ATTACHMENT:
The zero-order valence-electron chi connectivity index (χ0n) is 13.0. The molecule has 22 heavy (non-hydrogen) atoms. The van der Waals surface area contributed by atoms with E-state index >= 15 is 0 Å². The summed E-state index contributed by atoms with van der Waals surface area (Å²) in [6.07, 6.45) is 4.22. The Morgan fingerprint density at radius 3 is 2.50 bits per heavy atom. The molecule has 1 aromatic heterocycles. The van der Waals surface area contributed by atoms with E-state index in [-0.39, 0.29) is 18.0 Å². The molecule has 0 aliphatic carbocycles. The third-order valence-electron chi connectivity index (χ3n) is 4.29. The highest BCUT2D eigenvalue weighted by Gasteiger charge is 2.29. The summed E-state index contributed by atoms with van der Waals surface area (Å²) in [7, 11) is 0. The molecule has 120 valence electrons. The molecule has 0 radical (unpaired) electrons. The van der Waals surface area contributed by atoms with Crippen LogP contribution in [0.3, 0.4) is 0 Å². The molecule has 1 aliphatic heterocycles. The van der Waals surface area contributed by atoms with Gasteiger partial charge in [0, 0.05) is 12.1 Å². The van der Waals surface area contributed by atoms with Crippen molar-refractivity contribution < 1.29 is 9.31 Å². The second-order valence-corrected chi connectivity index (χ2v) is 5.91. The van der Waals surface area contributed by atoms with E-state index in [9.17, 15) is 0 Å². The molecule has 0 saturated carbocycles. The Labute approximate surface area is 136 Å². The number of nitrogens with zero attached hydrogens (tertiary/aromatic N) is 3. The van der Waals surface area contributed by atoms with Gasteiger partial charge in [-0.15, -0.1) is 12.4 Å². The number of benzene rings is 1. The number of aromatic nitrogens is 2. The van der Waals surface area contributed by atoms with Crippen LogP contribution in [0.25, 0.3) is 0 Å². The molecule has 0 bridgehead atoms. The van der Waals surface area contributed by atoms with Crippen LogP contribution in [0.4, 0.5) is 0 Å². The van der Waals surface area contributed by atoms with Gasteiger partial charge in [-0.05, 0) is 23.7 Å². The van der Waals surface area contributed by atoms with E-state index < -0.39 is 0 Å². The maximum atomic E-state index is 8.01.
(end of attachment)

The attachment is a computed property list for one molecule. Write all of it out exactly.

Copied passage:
The zero-order valence-electron chi connectivity index (χ0n) is 13.0. The molecule has 22 heavy (non-hydrogen) atoms. The van der Waals surface area contributed by atoms with E-state index >= 15 is 0 Å². The summed E-state index contributed by atoms with van der Waals surface area (Å²) in [6.07, 6.45) is 4.22. The Morgan fingerprint density at radius 3 is 2.50 bits per heavy atom. The molecule has 1 aromatic heterocycles. The van der Waals surface area contributed by atoms with E-state index in [-0.39, 0.29) is 18.0 Å². The molecule has 0 aliphatic carbocycles. The third-order valence-electron chi connectivity index (χ3n) is 4.29. The highest BCUT2D eigenvalue weighted by Gasteiger charge is 2.29. The summed E-state index contributed by atoms with van der Waals surface area (Å²) in [7, 11) is 0. The molecule has 120 valence electrons. The molecule has 0 radical (unpaired) electrons. The van der Waals surface area contributed by atoms with Crippen LogP contribution in [0.3, 0.4) is 0 Å². The molecule has 1 aliphatic heterocycles. The van der Waals surface area contributed by atoms with Gasteiger partial charge in [0, 0.05) is 12.1 Å². The van der Waals surface area contributed by atoms with Crippen molar-refractivity contribution < 1.29 is 9.31 Å². The second-order valence-corrected chi connectivity index (χ2v) is 5.91. The van der Waals surface area contributed by atoms with E-state index in [9.17, 15) is 0 Å². The molecule has 0 saturated carbocycles. The Labute approximate surface area is 136 Å². The number of nitrogens with zero attached hydrogens (tertiary/aromatic N) is 3. The van der Waals surface area contributed by atoms with Gasteiger partial charge in [-0.15, -0.1) is 12.4 Å². The number of benzene rings is 1. The number of aromatic nitrogens is 2. The van der Waals surface area contributed by atoms with Crippen LogP contribution in [0.25, 0.3) is 0 Å². The molecule has 0 bridgehead atoms. The van der Waals surface area contributed by atoms with Crippen LogP contribution in [0.4, 0.5) is 0 Å². The van der Waals surface area contributed by atoms with Gasteiger partial charge in [-0.05, 0) is 23.7 Å². The van der Waals surface area contributed by atoms with E-state index < -0.39 is 0 Å². The maximum atomic E-state index is 8.01.